• The service was fully accessible to patients with disabilities.

• There was a clear strategic plan and staff demonstrated a shared vision with the trust.

• There was effective leadership, which provided strong support to staff. Leaders were visible and staff felt they were approachable. Matrons and clinical leads were present and supportive of their staff.

Chemotherapy

Good

Updated 19 January 2017

We rated the service at the Royal Marsden Hospital Chelsea location as good overall because:

• Chemotherapy drugs were prepared in an aseptic (germ free) environment, prescribed through an electronic prescribing system. Drug administration was monitored safely, and patients were made aware of potentially life threatening side effects that could occur between treatments and knew what action to take.

• There was a strong culture of multidisciplinary working between nurses, specialist nurses, doctors and allied health professionals. Patient treatment was decided in multidisciplinary meetings (MDTs) and there was regular in-depth MDT patient review.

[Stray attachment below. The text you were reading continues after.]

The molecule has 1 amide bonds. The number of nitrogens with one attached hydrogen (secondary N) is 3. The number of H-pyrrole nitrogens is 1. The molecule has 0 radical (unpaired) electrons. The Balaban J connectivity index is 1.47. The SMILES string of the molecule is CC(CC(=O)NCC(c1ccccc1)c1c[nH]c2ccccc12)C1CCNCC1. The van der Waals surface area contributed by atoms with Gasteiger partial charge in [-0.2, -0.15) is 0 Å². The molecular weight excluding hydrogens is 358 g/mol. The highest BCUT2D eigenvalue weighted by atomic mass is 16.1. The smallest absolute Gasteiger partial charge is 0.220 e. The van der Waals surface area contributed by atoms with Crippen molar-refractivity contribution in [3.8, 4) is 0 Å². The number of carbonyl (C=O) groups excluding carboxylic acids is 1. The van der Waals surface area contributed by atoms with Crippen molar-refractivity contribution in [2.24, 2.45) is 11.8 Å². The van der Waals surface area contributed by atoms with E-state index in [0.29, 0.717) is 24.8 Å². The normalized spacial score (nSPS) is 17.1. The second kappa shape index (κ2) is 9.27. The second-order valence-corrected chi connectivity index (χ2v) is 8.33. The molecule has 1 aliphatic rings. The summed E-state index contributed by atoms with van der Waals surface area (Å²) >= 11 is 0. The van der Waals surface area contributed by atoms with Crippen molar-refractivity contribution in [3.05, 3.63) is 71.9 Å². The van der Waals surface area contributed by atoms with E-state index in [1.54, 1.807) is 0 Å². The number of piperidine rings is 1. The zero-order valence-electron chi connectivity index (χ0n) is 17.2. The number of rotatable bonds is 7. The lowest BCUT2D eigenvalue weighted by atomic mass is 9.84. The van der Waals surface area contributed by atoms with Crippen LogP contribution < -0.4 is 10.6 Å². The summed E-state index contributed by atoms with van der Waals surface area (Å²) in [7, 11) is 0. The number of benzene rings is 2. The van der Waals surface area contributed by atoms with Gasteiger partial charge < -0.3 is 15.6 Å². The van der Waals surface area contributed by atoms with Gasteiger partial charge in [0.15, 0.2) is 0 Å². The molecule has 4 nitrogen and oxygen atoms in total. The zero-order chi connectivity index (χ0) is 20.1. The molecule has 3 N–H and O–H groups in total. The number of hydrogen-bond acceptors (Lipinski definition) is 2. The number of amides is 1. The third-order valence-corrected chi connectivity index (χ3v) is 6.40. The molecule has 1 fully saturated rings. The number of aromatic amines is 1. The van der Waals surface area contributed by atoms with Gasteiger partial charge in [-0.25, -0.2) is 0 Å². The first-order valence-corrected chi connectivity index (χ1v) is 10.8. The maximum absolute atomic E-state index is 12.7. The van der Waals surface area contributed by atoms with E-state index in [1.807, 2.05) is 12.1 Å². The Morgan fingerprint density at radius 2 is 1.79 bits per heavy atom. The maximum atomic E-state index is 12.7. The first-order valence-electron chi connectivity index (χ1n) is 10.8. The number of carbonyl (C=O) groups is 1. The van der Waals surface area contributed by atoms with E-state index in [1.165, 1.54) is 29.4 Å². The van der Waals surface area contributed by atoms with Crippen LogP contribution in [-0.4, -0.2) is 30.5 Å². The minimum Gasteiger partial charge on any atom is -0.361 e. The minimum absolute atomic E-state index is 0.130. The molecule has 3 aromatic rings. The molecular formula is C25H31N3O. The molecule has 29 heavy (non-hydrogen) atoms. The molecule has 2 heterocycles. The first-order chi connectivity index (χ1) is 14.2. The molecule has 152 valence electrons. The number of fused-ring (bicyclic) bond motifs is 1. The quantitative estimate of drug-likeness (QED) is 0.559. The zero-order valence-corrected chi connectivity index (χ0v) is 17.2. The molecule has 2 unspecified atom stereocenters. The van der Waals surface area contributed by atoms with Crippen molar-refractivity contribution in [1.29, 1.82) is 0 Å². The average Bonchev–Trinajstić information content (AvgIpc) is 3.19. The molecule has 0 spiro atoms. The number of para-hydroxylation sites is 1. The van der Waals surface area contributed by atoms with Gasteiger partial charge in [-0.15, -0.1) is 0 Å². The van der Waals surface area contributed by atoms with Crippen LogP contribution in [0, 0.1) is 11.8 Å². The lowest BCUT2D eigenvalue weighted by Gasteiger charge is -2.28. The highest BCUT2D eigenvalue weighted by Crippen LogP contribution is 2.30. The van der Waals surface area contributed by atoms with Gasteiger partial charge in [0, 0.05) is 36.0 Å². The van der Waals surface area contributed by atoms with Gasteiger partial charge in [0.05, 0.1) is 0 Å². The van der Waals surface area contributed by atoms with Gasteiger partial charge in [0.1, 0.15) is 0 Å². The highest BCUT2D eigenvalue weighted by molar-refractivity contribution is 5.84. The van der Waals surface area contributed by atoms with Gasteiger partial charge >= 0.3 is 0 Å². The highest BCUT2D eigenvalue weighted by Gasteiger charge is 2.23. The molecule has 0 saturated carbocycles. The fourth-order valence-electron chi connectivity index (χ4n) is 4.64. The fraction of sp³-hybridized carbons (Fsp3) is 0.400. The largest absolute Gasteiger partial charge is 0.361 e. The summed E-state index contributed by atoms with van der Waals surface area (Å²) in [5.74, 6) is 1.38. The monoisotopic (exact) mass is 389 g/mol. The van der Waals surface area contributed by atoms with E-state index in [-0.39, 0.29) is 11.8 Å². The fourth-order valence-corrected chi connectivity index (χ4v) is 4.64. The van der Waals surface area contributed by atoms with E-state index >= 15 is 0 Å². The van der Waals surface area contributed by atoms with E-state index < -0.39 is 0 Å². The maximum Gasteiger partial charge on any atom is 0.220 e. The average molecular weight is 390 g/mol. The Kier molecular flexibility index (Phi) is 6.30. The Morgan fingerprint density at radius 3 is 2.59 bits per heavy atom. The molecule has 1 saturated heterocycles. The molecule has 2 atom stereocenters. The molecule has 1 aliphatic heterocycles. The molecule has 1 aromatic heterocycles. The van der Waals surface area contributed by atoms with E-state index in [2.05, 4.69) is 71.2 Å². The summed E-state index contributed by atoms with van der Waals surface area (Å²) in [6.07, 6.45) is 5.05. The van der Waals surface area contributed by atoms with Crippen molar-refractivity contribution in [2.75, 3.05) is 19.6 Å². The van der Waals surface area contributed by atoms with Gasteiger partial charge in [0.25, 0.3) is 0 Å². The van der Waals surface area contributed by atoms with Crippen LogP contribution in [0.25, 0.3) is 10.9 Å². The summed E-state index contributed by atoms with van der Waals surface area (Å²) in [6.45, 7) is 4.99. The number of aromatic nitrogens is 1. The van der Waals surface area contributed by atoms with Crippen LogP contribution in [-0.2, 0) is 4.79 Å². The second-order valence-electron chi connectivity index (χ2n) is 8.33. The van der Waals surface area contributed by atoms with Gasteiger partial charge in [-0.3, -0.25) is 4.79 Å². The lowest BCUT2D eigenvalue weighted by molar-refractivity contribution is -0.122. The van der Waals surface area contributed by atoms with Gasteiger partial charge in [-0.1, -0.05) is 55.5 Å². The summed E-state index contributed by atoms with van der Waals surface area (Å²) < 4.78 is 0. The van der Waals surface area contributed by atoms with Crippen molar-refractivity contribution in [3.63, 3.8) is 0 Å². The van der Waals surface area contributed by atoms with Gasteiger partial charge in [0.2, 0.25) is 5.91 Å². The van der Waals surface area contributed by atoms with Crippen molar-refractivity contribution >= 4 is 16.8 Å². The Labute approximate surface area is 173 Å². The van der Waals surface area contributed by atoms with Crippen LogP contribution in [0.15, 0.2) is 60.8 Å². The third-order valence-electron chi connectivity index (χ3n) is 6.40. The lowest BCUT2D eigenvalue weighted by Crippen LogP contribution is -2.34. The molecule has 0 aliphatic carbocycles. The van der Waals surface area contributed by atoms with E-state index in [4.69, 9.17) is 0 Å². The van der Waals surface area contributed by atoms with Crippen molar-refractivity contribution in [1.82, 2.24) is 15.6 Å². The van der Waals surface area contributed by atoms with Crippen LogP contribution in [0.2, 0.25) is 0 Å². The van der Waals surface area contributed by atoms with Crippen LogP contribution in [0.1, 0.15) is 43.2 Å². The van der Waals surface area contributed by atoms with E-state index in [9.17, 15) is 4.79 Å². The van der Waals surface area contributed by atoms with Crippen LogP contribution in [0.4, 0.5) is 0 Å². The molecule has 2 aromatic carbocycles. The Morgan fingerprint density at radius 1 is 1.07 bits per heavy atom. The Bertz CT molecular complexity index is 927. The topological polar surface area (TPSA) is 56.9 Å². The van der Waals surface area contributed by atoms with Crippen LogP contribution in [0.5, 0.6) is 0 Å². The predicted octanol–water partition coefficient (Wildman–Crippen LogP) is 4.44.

• There were clear arrangements for responding quickly to patients with possible neutropenic sepsis both within the hospital and for those admitted to A&E departments in other trusts.

• There were established non-cancer pathways and agreements with other hospitals for patients needing treatment for other conditions such as respiratory and neurological conditions. There were formal agreements with some other hospitals where patients were treated for non-cancer related conditions.

• Services were organised to meet people’s treatment needs in relation to their cancer. They also took into account patients wider holistic needs for spiritual and psychological support and for relaxation. Staff treated patients as individuals.

• Patients told us staff at all levels were courteous, thoughtful, and kind in their dealings with them, in many small ways that went well beyond the administration of treatment. The number of compliments far exceeded the complaints.

• The atmosphere of the units was calm and welcoming and patients we spoke with and their families were full of praise for the sensitivity staff showed to their feelings and concerns and to the needs of some patients for emotional support in coping with their treatment and condition.

• Nurses recognised the uniqueness of each patient, and the diversity of patients, and responded appropriately with support and advice as required.